Captain Jack Hanzlik a spokesman for the U.S. Central Command says that the military has not been able to locate the video of alleged indiscriminate killing in Baghdad in 2007 within its files after being asked to authenticate the version that is available online after being release through WikiLeaks.
Capt. Hanslik said” We had no reason to hold the video at Central Command, nor did the higher headquarters in Iraq. We’re attempting to retrieve the video from the unit who did the investigation.”
Following the internet leak of the graphic Iraq shooting from a US Apache helicopter, during which more than a dozen people and possibly 2 Reuters employees were gunned down there have been several questions raised about the rules of engagement, the behavior of U.S. soldiers and the safety of journalists covering the war.
Many advocates for government transparency are questioning why the military did not release this video to the public back in 2007 when Reuters requested a copy through the Freedom of Information Act. There was an investigation into the incident, the result of which was that the troops had acted appropriately even though they had mistakenly thought that camera equipment was weaponry.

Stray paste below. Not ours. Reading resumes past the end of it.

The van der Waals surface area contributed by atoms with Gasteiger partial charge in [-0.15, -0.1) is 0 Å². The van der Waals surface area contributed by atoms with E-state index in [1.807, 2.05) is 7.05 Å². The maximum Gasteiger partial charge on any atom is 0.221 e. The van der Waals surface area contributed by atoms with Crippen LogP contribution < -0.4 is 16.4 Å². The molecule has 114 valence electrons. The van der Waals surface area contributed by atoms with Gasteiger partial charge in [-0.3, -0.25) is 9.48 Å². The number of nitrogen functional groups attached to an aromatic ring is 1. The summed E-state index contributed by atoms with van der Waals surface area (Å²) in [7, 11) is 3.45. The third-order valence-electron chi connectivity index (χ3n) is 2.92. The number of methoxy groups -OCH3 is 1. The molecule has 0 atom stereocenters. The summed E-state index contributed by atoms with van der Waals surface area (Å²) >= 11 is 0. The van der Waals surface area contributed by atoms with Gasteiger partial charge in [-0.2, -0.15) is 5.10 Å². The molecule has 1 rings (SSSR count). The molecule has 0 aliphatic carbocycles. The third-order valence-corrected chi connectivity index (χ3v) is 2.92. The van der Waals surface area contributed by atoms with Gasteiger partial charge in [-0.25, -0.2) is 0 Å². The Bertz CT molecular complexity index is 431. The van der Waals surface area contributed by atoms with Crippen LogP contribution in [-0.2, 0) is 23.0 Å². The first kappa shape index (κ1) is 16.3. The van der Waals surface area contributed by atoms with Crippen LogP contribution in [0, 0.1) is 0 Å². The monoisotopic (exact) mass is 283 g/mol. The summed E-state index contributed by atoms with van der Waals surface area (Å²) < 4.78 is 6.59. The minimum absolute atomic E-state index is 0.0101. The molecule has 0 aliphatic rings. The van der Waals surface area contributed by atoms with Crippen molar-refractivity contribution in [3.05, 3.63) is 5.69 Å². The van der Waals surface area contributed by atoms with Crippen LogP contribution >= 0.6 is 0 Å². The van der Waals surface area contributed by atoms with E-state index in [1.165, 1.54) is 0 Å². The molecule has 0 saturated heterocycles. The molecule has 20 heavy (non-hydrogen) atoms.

The audio of the video includes US soldiers calling to “light ‘em up!” and referring to the victims as “dead bastards”. While this is unflattering to the military an expert on government secrecy with the Federation of American Scientists, Steven Aftergood says “that is not justification for withholding it.”
There have been reports of the July 12, 2007 attack before, but when WikiLeaks posted the video on the collateralmurder.com site citizens were finally able to see what really happened and watchdog groups began calling for verification of the video. This gritty footage renews questions about the attack and has led to many to claim that U.S. soldiers are playing a video game with human lives, and shooting indiscriminately. Military officials said that they do believe the video is authentic, but needed to compare the images and audio with their own copy before making an official confirmation. Yet for some reason the military cannot locate its copy of the video. For nearly 3 years there have been requests in place to locate and release this video.
When asked today why the military did not release the video when the other documents pertaining to the investigation of the incident were made public, officials claimed that they were still looking for it and were not sure where it was.
The video was taken by the tactical unit operating the Apache helicopters which has been identified only as a 1st Air Cavalry Brigade reporting to the Multinational Division in Baghdad. Clearly providing everyone with a firsthand knowledge of what happened that day in Baghdad and how so many people ended up dead this video if verified will enlighten many to the actual activities that take place in a war zone, when cameras are mistaken for weapons and civilians are mingling with insurgents.